Vernon was behind the wheel Thursday morning to provide a first-hand look at both developments, a look she clearly has had before.

The president of her own market research company and a former member of the City Planning Commission, Vernon was pointing out her reservations about the Walgreens proposal as now conceived.

The land-use change, she noted, puts a commercial development right next to single-family homes when the preferred land-use policy is to have a softer property classification – office/service or multifamily residential – between single family homes and a commercial development like a Walgreens.

In this instance, the developer and property owner made creative peace with neighbors closest to the development by giving each of them a piece of the timber to add to their back yards to buffer them from the Walgreens. So those neighbors are happy.

But Vernon still wasn’t sure. How’s the design of the Walgreens going to look? she wondered. She was talking red brick, with maybe some ivy on it to help it blend in.

One of Vernon’s focuses as a council member is city streets, and she has begun to persistently advocate for building streets that are both pretty and functional and serve motorists, pedestrians and bicyclists.

Where are the trees, she asked, as she drove north on C Avenue NE? She liked the idea of trees between the street and sidewalk. Trees beautify and calm, she said. She talked about what a planted median can do for swaths of concrete when C Avenue NE turns from four to five lanes.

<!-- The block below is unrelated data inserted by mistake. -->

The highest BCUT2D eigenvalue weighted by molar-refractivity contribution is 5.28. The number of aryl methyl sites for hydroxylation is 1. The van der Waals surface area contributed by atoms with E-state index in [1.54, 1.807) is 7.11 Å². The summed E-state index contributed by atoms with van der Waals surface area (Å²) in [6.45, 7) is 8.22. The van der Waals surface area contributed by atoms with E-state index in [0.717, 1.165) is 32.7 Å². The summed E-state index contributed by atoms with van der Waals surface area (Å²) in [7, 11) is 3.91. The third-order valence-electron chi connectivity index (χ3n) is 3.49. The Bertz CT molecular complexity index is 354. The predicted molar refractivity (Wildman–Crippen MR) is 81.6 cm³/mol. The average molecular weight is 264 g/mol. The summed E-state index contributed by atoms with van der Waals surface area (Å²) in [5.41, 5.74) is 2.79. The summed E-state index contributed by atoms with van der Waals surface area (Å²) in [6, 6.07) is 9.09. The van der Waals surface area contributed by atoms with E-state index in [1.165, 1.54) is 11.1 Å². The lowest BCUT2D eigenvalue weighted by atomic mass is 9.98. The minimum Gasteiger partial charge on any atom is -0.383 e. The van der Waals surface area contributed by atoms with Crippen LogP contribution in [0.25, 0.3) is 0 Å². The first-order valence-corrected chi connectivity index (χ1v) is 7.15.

From the back seat, she grabbed a street-design plan from Charlotte, N.C., a city that considers certain, important streets “signature” streets that need special care.

Vernon turned her SUV around where Tower Terrace Road will be coming through west to east, from Hiawatha to Highway 13. She hoped for planted medians, sidewalks and trails to make it a signature street.

On she drove: Where are the sidewalks, she wondered, around the Rockwell Collins campus? Out on Collins Road NE, which is slated for widening in the years ahead, she was talking about the sidewalks and landscaping that would come with changes there.

She made note of the grassy median on Edgewood Road NW west of the Cedar River, but she then scratched her head that an occasional utility pole, not trees, were sticking up in the median.

At Wiley Boulevard and Johnson Avenue NW, she drove around the block to get a feel for how the proposed Tudor Rose condominium project and the existing neighborhood would fit together. Tudor Rose won’t be much taller than some of the houses, she said. Retirees in condominiums, she added, won’t generate much traffic. She had no regrets about her Wednesday evening vote in favor of the project.

And so it went. There were drive-bys or stops to look at where the city’s new Intermodal Transit Facility is slated to go; where the National Czech & Slovak Museum & Library is expanding; where the city’s housing initiative is beginning in the Oak Hill Neighborhood.

The last of Vernon’s three daughters is headed off to college, and Vernon was talking about the life of a mother who spent time hauling daughters and friends around town.

With daughters gone, she now has the issues confronting the City Council to keep her behind the wheel.

“But I need to get a Prius,” she said.